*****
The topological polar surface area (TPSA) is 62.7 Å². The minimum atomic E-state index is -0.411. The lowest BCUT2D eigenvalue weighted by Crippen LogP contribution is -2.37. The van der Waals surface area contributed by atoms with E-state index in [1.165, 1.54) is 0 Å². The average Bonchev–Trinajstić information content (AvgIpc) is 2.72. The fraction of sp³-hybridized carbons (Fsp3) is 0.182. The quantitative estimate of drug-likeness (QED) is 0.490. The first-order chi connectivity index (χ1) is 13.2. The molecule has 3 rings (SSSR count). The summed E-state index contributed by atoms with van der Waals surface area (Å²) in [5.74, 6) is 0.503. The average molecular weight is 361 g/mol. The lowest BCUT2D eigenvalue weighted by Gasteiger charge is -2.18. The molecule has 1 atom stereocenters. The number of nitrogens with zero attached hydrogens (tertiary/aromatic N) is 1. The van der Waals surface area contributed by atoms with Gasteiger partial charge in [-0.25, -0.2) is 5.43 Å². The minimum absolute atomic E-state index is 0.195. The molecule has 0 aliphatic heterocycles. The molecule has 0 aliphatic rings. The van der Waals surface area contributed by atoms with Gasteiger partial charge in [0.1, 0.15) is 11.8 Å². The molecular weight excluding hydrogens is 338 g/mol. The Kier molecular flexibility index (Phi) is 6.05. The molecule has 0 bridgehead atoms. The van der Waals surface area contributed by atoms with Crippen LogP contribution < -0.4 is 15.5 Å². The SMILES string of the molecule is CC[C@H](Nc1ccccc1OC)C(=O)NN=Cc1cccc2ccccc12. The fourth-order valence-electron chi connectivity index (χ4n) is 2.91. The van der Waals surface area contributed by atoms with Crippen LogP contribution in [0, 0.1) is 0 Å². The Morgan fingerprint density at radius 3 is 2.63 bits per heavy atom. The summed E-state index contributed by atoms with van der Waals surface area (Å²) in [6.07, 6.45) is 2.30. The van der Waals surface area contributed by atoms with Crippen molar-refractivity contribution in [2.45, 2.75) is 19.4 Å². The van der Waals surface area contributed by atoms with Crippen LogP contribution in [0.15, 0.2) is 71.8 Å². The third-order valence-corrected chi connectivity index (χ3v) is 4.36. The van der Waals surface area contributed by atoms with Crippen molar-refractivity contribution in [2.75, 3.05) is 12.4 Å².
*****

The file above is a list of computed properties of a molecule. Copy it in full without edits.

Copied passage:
The topological polar surface area (TPSA) is 62.7 Å². The minimum atomic E-state index is -0.411. The lowest BCUT2D eigenvalue weighted by Crippen LogP contribution is -2.37. The van der Waals surface area contributed by atoms with E-state index in [1.165, 1.54) is 0 Å². The average Bonchev–Trinajstić information content (AvgIpc) is 2.72. The fraction of sp³-hybridized carbons (Fsp3) is 0.182. The quantitative estimate of drug-likeness (QED) is 0.490. The first-order chi connectivity index (χ1) is 13.2. The molecule has 3 rings (SSSR count). The summed E-state index contributed by atoms with van der Waals surface area (Å²) in [5.74, 6) is 0.503. The average molecular weight is 361 g/mol. The lowest BCUT2D eigenvalue weighted by Gasteiger charge is -2.18. The molecule has 1 atom stereocenters. The number of nitrogens with zero attached hydrogens (tertiary/aromatic N) is 1. The van der Waals surface area contributed by atoms with Gasteiger partial charge in [-0.25, -0.2) is 5.43 Å². The minimum absolute atomic E-state index is 0.195. The molecule has 0 aliphatic heterocycles. The molecule has 0 aliphatic rings. The van der Waals surface area contributed by atoms with Gasteiger partial charge in [0.1, 0.15) is 11.8 Å². The molecular weight excluding hydrogens is 338 g/mol. The Kier molecular flexibility index (Phi) is 6.05. The molecule has 0 bridgehead atoms. The van der Waals surface area contributed by atoms with Crippen LogP contribution < -0.4 is 15.5 Å². The SMILES string of the molecule is CC[C@H](Nc1ccccc1OC)C(=O)NN=Cc1cccc2ccccc12. The fourth-order valence-electron chi connectivity index (χ4n) is 2.91. The van der Waals surface area contributed by atoms with Crippen LogP contribution in [0, 0.1) is 0 Å². The Morgan fingerprint density at radius 3 is 2.63 bits per heavy atom. The summed E-state index contributed by atoms with van der Waals surface area (Å²) in [6.07, 6.45) is 2.30. The van der Waals surface area contributed by atoms with Crippen molar-refractivity contribution in [2.45, 2.75) is 19.4 Å². The van der Waals surface area contributed by atoms with Crippen LogP contribution in [0.15, 0.2) is 71.8 Å². The third-order valence-corrected chi connectivity index (χ3v) is 4.36. The van der Waals surface area contributed by atoms with Crippen molar-refractivity contribution in [2.75, 3.05) is 12.4 Å².